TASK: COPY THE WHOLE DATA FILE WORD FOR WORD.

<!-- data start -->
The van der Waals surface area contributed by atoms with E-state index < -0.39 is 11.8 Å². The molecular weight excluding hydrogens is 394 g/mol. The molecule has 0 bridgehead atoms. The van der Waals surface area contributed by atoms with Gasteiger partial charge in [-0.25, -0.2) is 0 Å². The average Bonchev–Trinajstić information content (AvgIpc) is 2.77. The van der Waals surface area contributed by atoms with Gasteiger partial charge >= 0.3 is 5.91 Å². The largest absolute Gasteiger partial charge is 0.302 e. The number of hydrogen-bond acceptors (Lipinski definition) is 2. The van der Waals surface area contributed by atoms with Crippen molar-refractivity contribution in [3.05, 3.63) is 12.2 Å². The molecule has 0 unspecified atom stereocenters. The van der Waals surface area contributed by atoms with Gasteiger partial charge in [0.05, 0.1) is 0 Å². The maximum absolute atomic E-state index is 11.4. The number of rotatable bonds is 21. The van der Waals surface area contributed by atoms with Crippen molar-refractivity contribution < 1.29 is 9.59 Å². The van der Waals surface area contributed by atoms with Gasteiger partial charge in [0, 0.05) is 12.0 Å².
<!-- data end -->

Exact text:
The van der Waals surface area contributed by atoms with E-state index < -0.39 is 11.8 Å². The molecular weight excluding hydrogens is 394 g/mol. The molecule has 0 bridgehead atoms. The van der Waals surface area contributed by atoms with Gasteiger partial charge in [-0.25, -0.2) is 0 Å². The average Bonchev–Trinajstić information content (AvgIpc) is 2.77. The van der Waals surface area contributed by atoms with Gasteiger partial charge >= 0.3 is 5.91 Å². The largest absolute Gasteiger partial charge is 0.302 e. The number of hydrogen-bond acceptors (Lipinski definition) is 2. The van der Waals surface area contributed by atoms with Crippen molar-refractivity contribution in [3.05, 3.63) is 12.2 Å². The molecule has 0 unspecified atom stereocenters. The van der Waals surface area contributed by atoms with Gasteiger partial charge in [0.05, 0.1) is 0 Å². The maximum absolute atomic E-state index is 11.4. The number of rotatable bonds is 21. The van der Waals surface area contributed by atoms with Crippen molar-refractivity contribution < 1.29 is 9.59 Å². The van der Waals surface area contributed by atoms with Gasteiger partial charge in [0, 0.05) is 12.0 Å².